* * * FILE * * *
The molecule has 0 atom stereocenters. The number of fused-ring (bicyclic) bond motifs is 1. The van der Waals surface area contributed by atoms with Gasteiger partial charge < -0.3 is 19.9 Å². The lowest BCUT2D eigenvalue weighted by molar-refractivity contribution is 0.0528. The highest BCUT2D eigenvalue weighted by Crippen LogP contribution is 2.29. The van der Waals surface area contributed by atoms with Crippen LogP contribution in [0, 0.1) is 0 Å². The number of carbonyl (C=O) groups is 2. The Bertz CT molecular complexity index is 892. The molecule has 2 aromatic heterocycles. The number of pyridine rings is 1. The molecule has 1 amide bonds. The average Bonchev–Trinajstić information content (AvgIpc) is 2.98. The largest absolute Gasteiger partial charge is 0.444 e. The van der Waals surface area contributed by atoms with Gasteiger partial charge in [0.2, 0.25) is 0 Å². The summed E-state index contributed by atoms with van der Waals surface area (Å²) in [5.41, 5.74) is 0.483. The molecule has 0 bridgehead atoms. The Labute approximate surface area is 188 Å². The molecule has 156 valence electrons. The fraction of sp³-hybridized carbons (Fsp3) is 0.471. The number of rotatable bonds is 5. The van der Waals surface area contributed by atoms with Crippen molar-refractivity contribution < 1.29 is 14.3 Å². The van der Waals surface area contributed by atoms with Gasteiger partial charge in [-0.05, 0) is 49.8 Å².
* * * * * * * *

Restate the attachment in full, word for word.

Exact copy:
The molecule has 0 atom stereocenters. The number of fused-ring (bicyclic) bond motifs is 1. The van der Waals surface area contributed by atoms with Gasteiger partial charge < -0.3 is 19.9 Å². The lowest BCUT2D eigenvalue weighted by molar-refractivity contribution is 0.0528. The highest BCUT2D eigenvalue weighted by Crippen LogP contribution is 2.29. The van der Waals surface area contributed by atoms with Crippen LogP contribution in [0, 0.1) is 0 Å². The number of carbonyl (C=O) groups is 2. The Bertz CT molecular complexity index is 892. The molecule has 2 aromatic heterocycles. The number of pyridine rings is 1. The molecule has 1 amide bonds. The average Bonchev–Trinajstić information content (AvgIpc) is 2.98. The largest absolute Gasteiger partial charge is 0.444 e. The van der Waals surface area contributed by atoms with Gasteiger partial charge in [0.2, 0.25) is 0 Å². The summed E-state index contributed by atoms with van der Waals surface area (Å²) in [5.41, 5.74) is 0.483. The molecule has 0 bridgehead atoms. The Labute approximate surface area is 188 Å². The molecule has 156 valence electrons. The fraction of sp³-hybridized carbons (Fsp3) is 0.471. The number of rotatable bonds is 5. The van der Waals surface area contributed by atoms with Crippen molar-refractivity contribution < 1.29 is 14.3 Å². The van der Waals surface area contributed by atoms with Gasteiger partial charge in [-0.05, 0) is 49.8 Å².